Post script custom paper size

Hey guys!

I am currently creating a solution for batch printing. I’ve got 32 layouts in Revit project, each has different name, paper szie and orientation. The script makes it possible to assign special parameters to each layout during the printing instantly, instead of making it manually. Currently i’ve got 10 general paper sizes, each is not standard. I’ve created them through “Print server setting” manually.

Now i want to make the script being able to grab width and height parameters directly from the Title Block and provide them to PostScript Custom Paper Size. When i specify the paper szie name “PostScript Custom Paper Size” the script finds it properly, but next it, hypotheticly, should ask the user to provide the W and H values. So that the script crashes.

`       currentformat = printManager.PrintSetup.CurrentPrintSetting.PrintParameters.PaperSize
        #set paper size
        pss = printManager.PaperSizes
        for ps in pss:
            if ps.Name.ToString() == SheetFormat[i] and currentformat.Name != ps.Name:
                printManager.PrintSetup.CurrentPrintSetting.PrintParameters.PaperSize = ps
                currentformat = ps
                print("Format is found: " + SheetFormat[i])

Is there any kind of API to get “PostScript Custom Paper Size” class/object and set its members through some method? I couldn’t find anything clear about it. So i hope someone has an idea how to deal with it :smiley: (17.6 KB)

pyRevit has two python functions that look at the titleblock size and determine the WxH and orientation, and will select the appropriate paper size from the ones defined on the system. Take a look at these and see if this helps:

Thank you for your reply!

Well, the problem was that it is not comfortable sometimes to create a new paper size manually (using Printer Server Settings) each time i’ve got new layout. The question is how to set custom paper size programmaticaly (via api, etc)

I think this is gonna be your entry point:

Thank you for your reply :smiley:

The solution you have sent just appends an another item to an Array of paperSizes, but does not initiates a new paper size in the system. But thank you anyway, this is good entrypoint :smiley: Hope in a few days i will find a solution!

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Hey there again!

Here is the proper solution! In order to interact with windows’ printer settings the win32print library is needed. Here is the peace of code to Add a new custom paper size to printer server:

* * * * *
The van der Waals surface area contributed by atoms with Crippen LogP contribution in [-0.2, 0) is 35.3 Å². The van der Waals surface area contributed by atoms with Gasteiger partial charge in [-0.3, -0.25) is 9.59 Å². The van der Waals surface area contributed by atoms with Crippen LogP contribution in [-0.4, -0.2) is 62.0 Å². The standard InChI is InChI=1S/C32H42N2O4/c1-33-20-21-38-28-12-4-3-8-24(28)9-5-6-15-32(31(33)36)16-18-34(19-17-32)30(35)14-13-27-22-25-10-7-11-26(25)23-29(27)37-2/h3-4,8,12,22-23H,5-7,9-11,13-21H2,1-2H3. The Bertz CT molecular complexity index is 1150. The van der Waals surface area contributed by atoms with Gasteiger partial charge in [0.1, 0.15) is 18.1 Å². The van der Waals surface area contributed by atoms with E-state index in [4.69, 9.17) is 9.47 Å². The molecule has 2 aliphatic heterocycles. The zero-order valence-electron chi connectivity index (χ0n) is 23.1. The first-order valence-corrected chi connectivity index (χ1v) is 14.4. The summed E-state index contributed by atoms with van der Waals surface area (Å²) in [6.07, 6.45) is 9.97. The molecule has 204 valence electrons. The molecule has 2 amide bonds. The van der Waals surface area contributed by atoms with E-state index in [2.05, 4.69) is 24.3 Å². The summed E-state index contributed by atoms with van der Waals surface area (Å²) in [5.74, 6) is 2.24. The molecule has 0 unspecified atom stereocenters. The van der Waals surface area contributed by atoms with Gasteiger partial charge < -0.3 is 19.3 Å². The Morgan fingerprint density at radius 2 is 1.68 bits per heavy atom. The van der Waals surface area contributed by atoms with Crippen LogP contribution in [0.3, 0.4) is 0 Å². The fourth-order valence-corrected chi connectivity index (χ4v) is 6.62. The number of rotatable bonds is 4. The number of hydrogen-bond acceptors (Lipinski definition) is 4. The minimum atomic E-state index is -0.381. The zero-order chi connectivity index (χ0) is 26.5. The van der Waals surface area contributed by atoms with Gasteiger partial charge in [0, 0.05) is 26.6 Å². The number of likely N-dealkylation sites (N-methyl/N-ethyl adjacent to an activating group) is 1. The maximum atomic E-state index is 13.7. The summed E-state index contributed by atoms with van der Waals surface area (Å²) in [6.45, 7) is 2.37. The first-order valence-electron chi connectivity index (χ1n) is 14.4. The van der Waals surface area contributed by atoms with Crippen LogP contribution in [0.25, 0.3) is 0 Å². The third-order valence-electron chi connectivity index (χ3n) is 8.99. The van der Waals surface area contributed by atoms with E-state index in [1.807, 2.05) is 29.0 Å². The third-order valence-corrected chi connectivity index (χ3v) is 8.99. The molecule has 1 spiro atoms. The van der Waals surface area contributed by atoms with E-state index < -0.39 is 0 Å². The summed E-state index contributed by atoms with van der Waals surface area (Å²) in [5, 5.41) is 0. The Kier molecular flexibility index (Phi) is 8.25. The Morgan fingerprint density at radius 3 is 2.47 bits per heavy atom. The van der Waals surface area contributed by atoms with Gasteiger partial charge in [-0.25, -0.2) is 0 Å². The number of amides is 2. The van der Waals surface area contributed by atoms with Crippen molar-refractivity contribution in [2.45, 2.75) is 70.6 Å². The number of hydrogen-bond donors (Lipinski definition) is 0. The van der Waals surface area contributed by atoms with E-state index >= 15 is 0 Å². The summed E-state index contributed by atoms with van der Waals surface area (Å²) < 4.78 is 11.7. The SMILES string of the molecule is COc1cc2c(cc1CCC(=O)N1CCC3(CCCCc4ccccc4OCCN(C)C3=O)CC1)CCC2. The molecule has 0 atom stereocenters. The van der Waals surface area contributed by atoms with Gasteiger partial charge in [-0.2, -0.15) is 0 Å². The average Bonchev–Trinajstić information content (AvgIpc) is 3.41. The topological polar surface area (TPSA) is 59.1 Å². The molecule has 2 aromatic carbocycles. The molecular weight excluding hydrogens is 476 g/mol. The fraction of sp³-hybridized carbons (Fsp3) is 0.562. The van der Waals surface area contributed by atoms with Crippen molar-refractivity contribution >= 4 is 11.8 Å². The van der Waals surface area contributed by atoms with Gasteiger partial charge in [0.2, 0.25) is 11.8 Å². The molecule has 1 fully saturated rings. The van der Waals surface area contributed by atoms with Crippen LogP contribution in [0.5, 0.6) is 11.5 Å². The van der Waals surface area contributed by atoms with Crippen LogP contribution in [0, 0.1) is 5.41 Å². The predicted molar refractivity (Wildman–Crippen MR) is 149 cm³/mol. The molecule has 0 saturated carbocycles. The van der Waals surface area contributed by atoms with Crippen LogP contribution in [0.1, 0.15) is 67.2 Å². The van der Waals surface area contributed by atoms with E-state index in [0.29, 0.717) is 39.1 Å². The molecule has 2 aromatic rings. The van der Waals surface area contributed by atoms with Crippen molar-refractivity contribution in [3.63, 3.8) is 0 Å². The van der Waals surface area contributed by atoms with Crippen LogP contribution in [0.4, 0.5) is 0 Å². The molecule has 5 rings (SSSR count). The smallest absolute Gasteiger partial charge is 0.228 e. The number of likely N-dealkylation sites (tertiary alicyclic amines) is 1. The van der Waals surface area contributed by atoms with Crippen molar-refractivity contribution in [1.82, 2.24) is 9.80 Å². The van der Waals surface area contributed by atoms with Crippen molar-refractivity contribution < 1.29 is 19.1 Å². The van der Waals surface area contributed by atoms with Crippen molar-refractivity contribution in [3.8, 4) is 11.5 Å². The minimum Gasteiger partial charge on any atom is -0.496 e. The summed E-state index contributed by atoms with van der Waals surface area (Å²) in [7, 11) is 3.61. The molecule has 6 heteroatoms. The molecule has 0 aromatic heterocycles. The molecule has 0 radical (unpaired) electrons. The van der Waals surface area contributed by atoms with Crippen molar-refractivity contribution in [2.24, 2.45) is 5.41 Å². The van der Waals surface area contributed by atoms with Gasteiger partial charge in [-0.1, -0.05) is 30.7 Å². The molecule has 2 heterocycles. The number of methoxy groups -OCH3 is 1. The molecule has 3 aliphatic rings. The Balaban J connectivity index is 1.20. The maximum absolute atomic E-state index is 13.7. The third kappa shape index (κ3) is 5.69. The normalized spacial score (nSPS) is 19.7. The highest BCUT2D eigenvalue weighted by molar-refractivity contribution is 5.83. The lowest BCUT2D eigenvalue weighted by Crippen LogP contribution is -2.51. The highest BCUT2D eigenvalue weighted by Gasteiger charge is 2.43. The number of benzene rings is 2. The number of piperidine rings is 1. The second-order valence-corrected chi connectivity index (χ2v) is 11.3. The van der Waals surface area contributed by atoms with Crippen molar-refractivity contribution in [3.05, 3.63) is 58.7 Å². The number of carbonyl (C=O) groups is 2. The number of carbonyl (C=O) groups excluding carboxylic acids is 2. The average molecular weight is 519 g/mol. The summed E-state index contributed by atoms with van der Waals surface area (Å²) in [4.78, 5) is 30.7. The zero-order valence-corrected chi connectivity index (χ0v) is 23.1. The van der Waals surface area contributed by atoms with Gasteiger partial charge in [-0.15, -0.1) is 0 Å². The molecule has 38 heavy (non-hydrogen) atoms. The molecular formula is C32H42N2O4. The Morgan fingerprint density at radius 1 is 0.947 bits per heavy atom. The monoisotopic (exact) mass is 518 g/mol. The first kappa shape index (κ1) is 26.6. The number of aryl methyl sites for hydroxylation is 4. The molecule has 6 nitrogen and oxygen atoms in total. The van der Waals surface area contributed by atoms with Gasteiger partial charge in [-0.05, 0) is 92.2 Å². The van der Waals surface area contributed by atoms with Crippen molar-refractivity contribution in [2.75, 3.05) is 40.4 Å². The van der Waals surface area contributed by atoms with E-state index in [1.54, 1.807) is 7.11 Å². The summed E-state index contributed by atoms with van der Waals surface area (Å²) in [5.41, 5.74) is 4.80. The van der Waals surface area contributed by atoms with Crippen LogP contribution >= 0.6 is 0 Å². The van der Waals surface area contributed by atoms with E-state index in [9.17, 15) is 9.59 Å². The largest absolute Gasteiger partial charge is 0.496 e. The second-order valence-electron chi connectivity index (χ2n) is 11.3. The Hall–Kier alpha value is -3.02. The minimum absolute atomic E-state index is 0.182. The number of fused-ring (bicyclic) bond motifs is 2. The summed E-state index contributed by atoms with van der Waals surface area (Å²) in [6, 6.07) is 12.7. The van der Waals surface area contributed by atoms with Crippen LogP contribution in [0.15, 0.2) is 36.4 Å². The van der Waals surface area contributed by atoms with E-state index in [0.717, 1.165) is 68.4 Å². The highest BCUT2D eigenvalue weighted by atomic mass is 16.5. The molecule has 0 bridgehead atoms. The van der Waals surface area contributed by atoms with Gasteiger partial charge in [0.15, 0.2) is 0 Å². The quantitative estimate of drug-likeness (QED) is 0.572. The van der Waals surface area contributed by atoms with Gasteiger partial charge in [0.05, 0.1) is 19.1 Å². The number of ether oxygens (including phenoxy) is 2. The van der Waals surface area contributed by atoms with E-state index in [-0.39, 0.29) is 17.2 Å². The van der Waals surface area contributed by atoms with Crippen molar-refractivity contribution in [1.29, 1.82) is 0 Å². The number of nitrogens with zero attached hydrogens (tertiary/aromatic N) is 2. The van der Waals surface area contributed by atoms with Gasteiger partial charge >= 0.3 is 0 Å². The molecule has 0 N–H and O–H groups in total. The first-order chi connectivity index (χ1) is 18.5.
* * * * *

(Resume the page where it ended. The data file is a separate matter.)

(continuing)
import win32print
hPrinter = win32print.OpenPrinter("PDF24")

form_name = "my_silly_paper_size"
tForm = ({'Flags': 2, 'Name': form_name, 'Size': {'cx': 215900, 'cy': 279400}, 'ImageableArea': {'left': 0, 'top': 0, 'right': 215900, 'bottom': 279400}})

and here is a string to remove it:


I’ve tested it via Anaconda’s Jupyter notebook, now trying to solve it throug Grasshopper’s GhPython shell. The problem is that win32print is not being actually installed by default into either Anaconda and IronPython. And now i’ve got troubles with installing a new library to IronPython. The way described here doesn’t work:

I’ve got an exception every time: :dizzy_face:
‘ipy’ is not recognized as an internal or external command,
operable program or batch file.

Maybe there is someone, who could help me with implementing new library into GhPython?

win32printing is a Cpython library only due to the pywin32 dependency. I’d search for how to add a printer form thru C#. Then you can use the same api from IronPython

Well, currently i’ve made it work through a such wokraround. I realize this to be pretty ridiculous, but it works properly :crazy_face: :crazy_face: :crazy_face:

def create_format(printer_name, path_to_files, x_size, y_size):
    paper_x = str(x_size)
    paper_y = str(y_size)
    path_to_files = path_to_files +"\"
    f = open(path_to_files, "w")   # 'r' for reading and 'w' for writing
    f.write("from win32 import win32print \n") 
    f.write("hPrinter = win32print.OpenPrinter('"+printer_name+"') \n")  
    f.write("form_name = 'my_silly_size' \n")
    f.write("try: \n")
    f.write("   win32print.DeleteForm(hPrinter,form_name) \n")  
    f.write("except: \n")
    f.write(" pass \n")
    f.write("tForm = ({'Flags': 0, 'Name': form_name, 'Size': {'cx': "+paper_x+", 'cy': "+paper_y+"}, 'ImageableArea': {'left': 0, 'top': 0, 'right': "+paper_x+", 'bottom': "+paper_y+"}}) \n")  
    f.write("win32print.AddForm(hPrinter,tForm) \n")  
    f.write("win32print.ClosePrinter(hPrinter) \n")  
    cmdpath = 'cmd /c'+path_to_files
    stream = os.system(cmdpath)

The code creates a *.py file with win32 library imported and adds a new form; then the script opens a command prompt and runs the file, i’ve just created. Regular Python 3.x with win32 pre-installed should be available in PATH.

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